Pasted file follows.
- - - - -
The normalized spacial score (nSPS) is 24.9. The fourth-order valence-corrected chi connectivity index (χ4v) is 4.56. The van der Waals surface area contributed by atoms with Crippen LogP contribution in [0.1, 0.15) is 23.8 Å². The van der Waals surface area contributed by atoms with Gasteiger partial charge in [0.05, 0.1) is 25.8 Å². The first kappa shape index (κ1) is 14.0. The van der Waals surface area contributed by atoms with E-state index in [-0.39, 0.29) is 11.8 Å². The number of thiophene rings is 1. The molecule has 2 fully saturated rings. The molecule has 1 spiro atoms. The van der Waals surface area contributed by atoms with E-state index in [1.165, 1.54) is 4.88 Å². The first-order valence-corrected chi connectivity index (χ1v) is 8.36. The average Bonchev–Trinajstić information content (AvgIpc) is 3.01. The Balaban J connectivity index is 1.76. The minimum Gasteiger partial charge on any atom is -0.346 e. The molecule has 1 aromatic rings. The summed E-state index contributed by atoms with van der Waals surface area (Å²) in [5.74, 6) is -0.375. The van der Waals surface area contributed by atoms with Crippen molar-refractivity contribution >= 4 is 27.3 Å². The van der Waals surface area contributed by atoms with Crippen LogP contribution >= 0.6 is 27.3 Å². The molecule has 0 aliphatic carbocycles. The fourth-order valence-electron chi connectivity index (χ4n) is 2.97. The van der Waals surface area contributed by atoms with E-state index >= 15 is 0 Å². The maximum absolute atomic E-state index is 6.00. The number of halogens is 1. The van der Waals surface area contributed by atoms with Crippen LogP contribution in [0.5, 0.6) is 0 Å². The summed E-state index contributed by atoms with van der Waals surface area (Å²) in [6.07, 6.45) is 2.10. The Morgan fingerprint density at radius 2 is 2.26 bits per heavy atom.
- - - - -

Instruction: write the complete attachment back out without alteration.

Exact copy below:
The normalized spacial score (nSPS) is 24.9. The fourth-order valence-corrected chi connectivity index (χ4v) is 4.56. The van der Waals surface area contributed by atoms with Crippen LogP contribution in [0.1, 0.15) is 23.8 Å². The van der Waals surface area contributed by atoms with Gasteiger partial charge in [0.05, 0.1) is 25.8 Å². The first kappa shape index (κ1) is 14.0. The van der Waals surface area contributed by atoms with E-state index in [-0.39, 0.29) is 11.8 Å². The number of thiophene rings is 1. The molecule has 2 fully saturated rings. The molecule has 1 spiro atoms. The van der Waals surface area contributed by atoms with E-state index in [1.165, 1.54) is 4.88 Å². The first-order valence-corrected chi connectivity index (χ1v) is 8.36. The average Bonchev–Trinajstić information content (AvgIpc) is 3.01. The Balaban J connectivity index is 1.76. The minimum Gasteiger partial charge on any atom is -0.346 e. The molecule has 1 aromatic rings. The summed E-state index contributed by atoms with van der Waals surface area (Å²) in [5.74, 6) is -0.375. The van der Waals surface area contributed by atoms with Crippen molar-refractivity contribution >= 4 is 27.3 Å². The van der Waals surface area contributed by atoms with Crippen LogP contribution >= 0.6 is 27.3 Å². The molecule has 0 aliphatic carbocycles. The fourth-order valence-electron chi connectivity index (χ4n) is 2.97. The van der Waals surface area contributed by atoms with E-state index >= 15 is 0 Å². The maximum absolute atomic E-state index is 6.00. The number of halogens is 1. The van der Waals surface area contributed by atoms with Crippen LogP contribution in [0.5, 0.6) is 0 Å². The summed E-state index contributed by atoms with van der Waals surface area (Å²) in [6.07, 6.45) is 2.10. The Morgan fingerprint density at radius 2 is 2.26 bits per heavy atom.